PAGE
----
Animals / Fishes - All Types of Fish Species / Flatfishes - Flounder, Halibut and Sole

Flatfishes - Flounder, Halibut and Sole


Sole blending in with the sandy surface


Flatfishes have both eyes on the same side of the head. The body is disk-shaped or oval. These fishes are 1 in (2.5 cm) to 6.5 ft (2 m) long and weigh as much as 661 lbs (300 kg), but most are about 12 in (30 cm) long. The eye side of most flatfishes is dark brown or black, sometimes with spots, bands, or wavy stripes. The other side is usually white or pale yellow. Flounder, halibut and sole are some of the well-known species and they are a big human food source.

Except for halibuts, which chase other animals for food, flatfishes lie on the bottom and wait around to ambush their prey. When flatfishes swim, they glide with wavy movements. Most flatfishes are active during the day, some around sunrise and sunset, and others at night. Flatfishes do not form schools.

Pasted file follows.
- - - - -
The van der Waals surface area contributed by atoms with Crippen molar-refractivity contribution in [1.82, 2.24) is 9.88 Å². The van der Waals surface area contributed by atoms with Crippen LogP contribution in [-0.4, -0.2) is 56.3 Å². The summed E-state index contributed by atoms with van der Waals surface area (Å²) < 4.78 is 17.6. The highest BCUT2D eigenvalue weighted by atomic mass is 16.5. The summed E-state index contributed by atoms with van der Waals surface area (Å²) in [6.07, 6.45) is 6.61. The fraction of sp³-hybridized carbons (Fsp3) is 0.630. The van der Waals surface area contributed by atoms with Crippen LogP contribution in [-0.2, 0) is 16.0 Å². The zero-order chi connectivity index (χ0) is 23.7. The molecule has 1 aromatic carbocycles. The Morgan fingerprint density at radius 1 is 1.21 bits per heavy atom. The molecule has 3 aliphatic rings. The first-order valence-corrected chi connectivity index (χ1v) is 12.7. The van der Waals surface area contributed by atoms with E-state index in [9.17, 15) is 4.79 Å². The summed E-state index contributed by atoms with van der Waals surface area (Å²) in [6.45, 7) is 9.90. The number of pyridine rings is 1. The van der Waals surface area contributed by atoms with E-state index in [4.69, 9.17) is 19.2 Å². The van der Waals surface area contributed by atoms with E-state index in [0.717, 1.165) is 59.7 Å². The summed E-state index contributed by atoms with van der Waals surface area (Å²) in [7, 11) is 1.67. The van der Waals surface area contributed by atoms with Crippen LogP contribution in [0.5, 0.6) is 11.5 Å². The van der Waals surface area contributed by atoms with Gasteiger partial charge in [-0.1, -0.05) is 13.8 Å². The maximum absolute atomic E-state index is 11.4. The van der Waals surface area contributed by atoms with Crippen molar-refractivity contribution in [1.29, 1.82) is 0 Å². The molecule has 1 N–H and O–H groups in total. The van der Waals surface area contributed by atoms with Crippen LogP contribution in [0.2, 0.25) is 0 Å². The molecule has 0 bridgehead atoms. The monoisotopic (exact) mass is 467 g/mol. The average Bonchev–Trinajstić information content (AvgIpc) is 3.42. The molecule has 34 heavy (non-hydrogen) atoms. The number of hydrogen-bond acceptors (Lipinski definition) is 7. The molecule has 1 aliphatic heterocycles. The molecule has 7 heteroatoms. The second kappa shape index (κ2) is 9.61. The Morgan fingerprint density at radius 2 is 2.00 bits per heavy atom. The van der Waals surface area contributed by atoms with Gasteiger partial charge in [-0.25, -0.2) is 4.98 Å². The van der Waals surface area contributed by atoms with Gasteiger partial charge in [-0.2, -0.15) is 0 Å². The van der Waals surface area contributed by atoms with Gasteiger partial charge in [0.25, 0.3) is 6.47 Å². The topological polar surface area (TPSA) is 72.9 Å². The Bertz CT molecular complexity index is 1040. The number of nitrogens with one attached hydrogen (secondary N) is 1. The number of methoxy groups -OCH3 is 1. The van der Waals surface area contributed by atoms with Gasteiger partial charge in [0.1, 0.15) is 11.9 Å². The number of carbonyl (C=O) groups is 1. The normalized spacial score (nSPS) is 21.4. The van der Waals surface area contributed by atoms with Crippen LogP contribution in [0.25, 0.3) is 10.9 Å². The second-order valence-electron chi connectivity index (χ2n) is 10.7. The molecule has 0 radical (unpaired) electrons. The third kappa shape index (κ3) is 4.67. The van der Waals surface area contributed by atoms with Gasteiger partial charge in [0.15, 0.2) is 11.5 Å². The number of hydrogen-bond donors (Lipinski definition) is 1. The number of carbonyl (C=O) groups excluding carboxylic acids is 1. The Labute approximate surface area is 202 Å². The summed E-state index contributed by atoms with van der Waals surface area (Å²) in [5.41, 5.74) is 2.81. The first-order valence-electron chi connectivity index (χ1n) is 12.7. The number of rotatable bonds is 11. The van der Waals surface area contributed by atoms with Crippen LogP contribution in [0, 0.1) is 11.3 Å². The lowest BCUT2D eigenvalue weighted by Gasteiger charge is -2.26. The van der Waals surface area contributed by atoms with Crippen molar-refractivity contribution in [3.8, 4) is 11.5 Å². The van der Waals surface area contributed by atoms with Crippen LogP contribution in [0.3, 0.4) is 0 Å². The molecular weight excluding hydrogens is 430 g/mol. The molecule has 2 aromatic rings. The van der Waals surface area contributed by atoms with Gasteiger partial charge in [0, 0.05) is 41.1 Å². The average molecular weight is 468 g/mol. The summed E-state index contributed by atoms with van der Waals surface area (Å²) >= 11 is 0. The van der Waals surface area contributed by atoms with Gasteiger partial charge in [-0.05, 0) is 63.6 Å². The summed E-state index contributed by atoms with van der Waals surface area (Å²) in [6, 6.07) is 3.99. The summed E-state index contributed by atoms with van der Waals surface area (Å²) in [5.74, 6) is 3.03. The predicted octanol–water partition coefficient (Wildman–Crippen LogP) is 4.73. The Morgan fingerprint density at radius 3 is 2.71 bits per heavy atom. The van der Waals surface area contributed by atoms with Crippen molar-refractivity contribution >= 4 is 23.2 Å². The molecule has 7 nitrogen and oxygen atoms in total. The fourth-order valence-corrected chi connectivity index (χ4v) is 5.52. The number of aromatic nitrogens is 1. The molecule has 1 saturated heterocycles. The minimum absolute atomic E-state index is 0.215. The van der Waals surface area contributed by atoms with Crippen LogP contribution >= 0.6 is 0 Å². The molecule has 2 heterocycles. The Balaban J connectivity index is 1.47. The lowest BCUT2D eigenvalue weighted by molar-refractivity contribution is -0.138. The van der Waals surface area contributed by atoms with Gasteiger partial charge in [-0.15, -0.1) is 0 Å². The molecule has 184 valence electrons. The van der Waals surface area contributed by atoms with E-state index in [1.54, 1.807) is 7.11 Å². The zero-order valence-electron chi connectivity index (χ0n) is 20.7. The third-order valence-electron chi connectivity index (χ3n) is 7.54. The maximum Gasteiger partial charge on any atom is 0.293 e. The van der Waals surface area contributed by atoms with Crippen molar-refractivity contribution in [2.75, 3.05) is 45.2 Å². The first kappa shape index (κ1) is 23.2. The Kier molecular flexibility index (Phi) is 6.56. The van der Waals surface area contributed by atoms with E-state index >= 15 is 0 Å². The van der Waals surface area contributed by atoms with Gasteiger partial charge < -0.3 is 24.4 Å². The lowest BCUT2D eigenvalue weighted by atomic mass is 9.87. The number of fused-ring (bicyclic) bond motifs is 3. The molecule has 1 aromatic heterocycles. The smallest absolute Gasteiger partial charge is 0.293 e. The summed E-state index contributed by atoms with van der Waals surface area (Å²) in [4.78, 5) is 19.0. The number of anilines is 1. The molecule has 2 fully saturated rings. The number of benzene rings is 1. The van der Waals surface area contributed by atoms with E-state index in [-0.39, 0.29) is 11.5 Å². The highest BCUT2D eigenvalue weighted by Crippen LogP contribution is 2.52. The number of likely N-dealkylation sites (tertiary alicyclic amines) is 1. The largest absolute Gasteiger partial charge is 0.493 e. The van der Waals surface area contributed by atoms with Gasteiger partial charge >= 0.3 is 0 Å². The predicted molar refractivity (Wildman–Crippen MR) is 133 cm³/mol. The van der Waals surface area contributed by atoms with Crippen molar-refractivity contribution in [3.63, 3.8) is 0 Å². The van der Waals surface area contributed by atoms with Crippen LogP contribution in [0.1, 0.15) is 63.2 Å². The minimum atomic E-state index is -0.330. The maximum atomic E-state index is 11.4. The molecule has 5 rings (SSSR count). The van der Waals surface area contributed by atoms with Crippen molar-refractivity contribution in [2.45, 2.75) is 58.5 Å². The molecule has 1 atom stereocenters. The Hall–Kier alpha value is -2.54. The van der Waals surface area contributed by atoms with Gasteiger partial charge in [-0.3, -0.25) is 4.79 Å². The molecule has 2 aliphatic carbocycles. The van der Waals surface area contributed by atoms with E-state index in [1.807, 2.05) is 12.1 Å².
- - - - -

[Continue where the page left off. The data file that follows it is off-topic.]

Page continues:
All flatfishes begin life with one eye on each side of the head. During the change from larvae to adults, one eye moves from one side of the head to the other, so that both eyes end up on the same side. Depending on the species, either the right or the left eye migrates. The eyes may be close together or far apart when the eye travel is completed. After their eyes move to one side of their head, flatfishes stay living on the sea floor. Many of the species have excellent camouflage that allows them hide in plain site, resting on the sea floor.





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